How many people in Japan know what “busking” means? In Britain, busking is “to earn money by singing or playing a musical instrument in public places,” and singers or players are called “buskers.” Busking has thrived in the London Underground for many years, and has become an established part of the music culture. It gives the travelling public a brief and transient moment to unwind and enjoy music; it is also a tourist attraction at the same time.
However, with the modernisation of stations and the increasing number of passengers, busking caused some problems, such as noise, jeopardising passengers’ safety, disputes between buskers, etc. So in 2003 the London Underground Authority introduced a licensing system which requires that anyone wanting to be a busker must pass an audition. Luckily, I was the first Japanese to acquire an official busking licence.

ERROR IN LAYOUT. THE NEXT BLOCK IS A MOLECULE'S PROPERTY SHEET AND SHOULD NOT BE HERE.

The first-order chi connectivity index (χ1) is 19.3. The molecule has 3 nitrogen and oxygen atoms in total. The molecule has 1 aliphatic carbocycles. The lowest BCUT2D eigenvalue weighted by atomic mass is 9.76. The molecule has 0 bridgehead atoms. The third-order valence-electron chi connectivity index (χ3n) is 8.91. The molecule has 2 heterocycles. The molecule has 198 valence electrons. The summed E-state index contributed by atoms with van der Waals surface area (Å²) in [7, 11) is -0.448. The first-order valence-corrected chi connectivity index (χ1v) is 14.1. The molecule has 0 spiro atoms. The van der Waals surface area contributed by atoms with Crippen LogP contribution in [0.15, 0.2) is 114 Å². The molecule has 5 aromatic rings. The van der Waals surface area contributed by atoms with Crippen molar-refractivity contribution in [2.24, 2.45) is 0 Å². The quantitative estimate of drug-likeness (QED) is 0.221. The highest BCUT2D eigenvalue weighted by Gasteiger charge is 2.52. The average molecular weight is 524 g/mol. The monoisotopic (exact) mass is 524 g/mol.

This book is a record of my busking between April and November 2005, but other occurrences and anecdotes that took place before those eight months are also included.
I hope you will enjoy the book - just like you enjoy listening to your favourite music time and time again!
The diary of laughter with the tear of Mr. Domon who was basking in the same time at London Underground as the author "James Bowen" of the books "street cat named a bob"